This compound interacts with the human body in such a way as to produce a complex signature of effects—a “high” unlike any other.
From the hundreds of different chemical compounds that have been isolated from the cannabis plant, cannabinoids are undeniably the most important. One of the most abundant in Marijuana is THC. What is THC but more importantly, what does THC do to the brain?
Cannabis is a fascinating plant genus best known for its mind-altering and medicinal properties. Its use and cultivation date back as far as written language itself, and its therapeutic and spiritual utility spans many cultures around the world throughout history.
When cannabis is consumed, cannabinoids bind to receptor sites throughout our brain (receptors called CB-1) and body (CB-2). Different cannabinoids have different effects depending on which receptors they bind to. There are 483 different identifiable chemical constituents known to exist in cannabis. The most distinctive and specific class of compounds are the cannabinoids, there are only 66 known to exist in the cannabis plant.
Tetrahydrocannabinol (THC) is the most abundant and widely known cannabinoid. It has been the most extensively studied component of cannabis and it is responsible for many, if not most, physical and psychoactive effects of cannabis. It is the main cannabinoid involved in producing the “high” sensation in the body but also has multiple medically proven healing effects.
It is a very good appetite stimulant and reduces nausea and vomiting, for these two reasons it is widely used in cancer patients undergoing chemotherapy. It has anti-inflammatory and analgesic properties that, in synergy with the Cannabidiol (CBD), potentiate its effect against pain. Other effects include relaxation, alteration of the visual, auditory, and olfactory senses. THC is neuroprotective and causes enough antioxidant activity, that has been shown to stimulate neurogenesis. It produces a strong bronchodilator effect and its usefulness in mitigating spasms and tremors has also been proven.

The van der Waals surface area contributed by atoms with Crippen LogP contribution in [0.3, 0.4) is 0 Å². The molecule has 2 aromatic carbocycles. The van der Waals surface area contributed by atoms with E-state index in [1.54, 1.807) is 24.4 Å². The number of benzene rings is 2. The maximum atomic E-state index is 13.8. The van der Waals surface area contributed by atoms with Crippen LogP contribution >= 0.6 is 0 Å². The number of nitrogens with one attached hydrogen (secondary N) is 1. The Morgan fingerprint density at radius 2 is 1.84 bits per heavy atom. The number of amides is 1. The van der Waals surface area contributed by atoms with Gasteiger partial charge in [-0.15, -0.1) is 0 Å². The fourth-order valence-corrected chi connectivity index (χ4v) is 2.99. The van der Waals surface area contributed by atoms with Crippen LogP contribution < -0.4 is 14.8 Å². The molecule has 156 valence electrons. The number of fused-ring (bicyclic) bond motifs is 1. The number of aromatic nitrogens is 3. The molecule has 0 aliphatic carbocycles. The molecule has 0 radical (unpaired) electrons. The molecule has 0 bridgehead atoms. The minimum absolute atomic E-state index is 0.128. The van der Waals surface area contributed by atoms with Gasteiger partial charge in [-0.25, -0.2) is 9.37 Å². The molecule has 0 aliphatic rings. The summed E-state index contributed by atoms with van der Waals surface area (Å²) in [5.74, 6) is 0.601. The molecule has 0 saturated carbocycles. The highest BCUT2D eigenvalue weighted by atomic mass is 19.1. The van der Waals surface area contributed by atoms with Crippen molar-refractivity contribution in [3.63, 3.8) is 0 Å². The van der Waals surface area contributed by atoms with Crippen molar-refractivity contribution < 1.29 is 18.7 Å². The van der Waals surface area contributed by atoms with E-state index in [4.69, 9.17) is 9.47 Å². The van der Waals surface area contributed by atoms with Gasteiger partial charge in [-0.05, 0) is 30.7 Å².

THC is an agonist (that is, an activator) of CB1 cannabinoid receptors, mainly present in the brain, so its main effects are on the functions developed by this organ. Its effect are markedly mental, increasing sensory functions such as vision, hearing, sensitivity to colors, it also increases the sexual arousal of men and women and modifies the perception of space and time. It produces powerful euphoria, mental well-being and refines the mind, favoring curiosity and creativity.
In general, we have the conviction that acute cannabis poisoning or its chronic use produces alterations in episodic memory in the short term and in working memory. In addition, too high levels of THC can cause the following side effects: space-time disorientation, tachycardia, nervousness, anxiety, paranoia. For this reason, people with predispositions to schizophrenia, bipolarity or anxiety should avoid consuming marijuana strains with high levels of THC. These side effects are, in general, limited by the presence of other cannabinoids such as CBD or CBN.
It is important to know that raw cannabis does not contain THC. Instead, it contains THCA, or tetrahydrocannabinoic acid, a non-psychoactive compound. During the process of curing and drying marijuana, THCA is slowly transformed into THC. The heat accelerates this process, which is why we heat cannabis (either by burning or smoking it) in order to enjoy it.